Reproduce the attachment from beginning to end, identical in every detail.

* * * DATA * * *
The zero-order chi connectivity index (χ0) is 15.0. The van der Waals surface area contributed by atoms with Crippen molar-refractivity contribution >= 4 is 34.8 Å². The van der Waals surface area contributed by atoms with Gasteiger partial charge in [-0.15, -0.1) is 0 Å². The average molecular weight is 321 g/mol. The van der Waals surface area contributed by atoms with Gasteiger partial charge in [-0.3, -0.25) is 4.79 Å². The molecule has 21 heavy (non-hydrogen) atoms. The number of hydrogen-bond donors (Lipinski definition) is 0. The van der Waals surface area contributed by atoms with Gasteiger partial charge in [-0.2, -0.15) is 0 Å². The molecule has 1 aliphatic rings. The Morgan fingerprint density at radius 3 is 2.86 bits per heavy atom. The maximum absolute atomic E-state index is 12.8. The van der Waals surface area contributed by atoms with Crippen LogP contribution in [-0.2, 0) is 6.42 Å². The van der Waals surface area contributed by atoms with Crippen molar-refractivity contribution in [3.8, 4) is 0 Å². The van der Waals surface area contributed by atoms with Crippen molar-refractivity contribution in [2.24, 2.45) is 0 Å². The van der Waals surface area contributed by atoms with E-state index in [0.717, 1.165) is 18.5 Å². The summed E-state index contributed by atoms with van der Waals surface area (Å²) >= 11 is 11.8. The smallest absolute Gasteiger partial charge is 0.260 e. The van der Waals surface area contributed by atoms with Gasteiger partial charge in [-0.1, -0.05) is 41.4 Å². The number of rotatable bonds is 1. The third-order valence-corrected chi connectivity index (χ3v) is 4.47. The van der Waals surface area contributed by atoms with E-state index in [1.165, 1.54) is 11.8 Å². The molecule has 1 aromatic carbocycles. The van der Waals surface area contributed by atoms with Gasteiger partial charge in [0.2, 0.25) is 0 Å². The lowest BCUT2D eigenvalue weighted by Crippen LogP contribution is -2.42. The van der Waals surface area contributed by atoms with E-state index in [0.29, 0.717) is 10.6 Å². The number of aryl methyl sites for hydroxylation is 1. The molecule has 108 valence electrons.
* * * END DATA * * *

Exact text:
The zero-order chi connectivity index (χ0) is 15.0. The van der Waals surface area contributed by atoms with Crippen molar-refractivity contribution >= 4 is 34.8 Å². The van der Waals surface area contributed by atoms with Gasteiger partial charge in [-0.15, -0.1) is 0 Å². The average molecular weight is 321 g/mol. The van der Waals surface area contributed by atoms with Gasteiger partial charge in [-0.3, -0.25) is 4.79 Å². The molecule has 21 heavy (non-hydrogen) atoms. The number of hydrogen-bond donors (Lipinski definition) is 0. The van der Waals surface area contributed by atoms with Gasteiger partial charge in [-0.2, -0.15) is 0 Å². The molecule has 1 aliphatic rings. The Morgan fingerprint density at radius 3 is 2.86 bits per heavy atom. The maximum absolute atomic E-state index is 12.8. The van der Waals surface area contributed by atoms with Crippen LogP contribution in [-0.2, 0) is 6.42 Å². The van der Waals surface area contributed by atoms with Crippen molar-refractivity contribution in [3.8, 4) is 0 Å². The van der Waals surface area contributed by atoms with Crippen molar-refractivity contribution in [2.24, 2.45) is 0 Å². The van der Waals surface area contributed by atoms with E-state index in [0.717, 1.165) is 18.5 Å². The summed E-state index contributed by atoms with van der Waals surface area (Å²) >= 11 is 11.8. The smallest absolute Gasteiger partial charge is 0.260 e. The van der Waals surface area contributed by atoms with Gasteiger partial charge in [-0.1, -0.05) is 41.4 Å². The number of rotatable bonds is 1. The third-order valence-corrected chi connectivity index (χ3v) is 4.47. The van der Waals surface area contributed by atoms with E-state index in [1.165, 1.54) is 11.8 Å². The molecule has 1 aromatic carbocycles. The van der Waals surface area contributed by atoms with Gasteiger partial charge in [0.2, 0.25) is 0 Å². The lowest BCUT2D eigenvalue weighted by Crippen LogP contribution is -2.42. The van der Waals surface area contributed by atoms with E-state index in [0.29, 0.717) is 10.6 Å². The number of aryl methyl sites for hydroxylation is 1. The molecule has 108 valence electrons.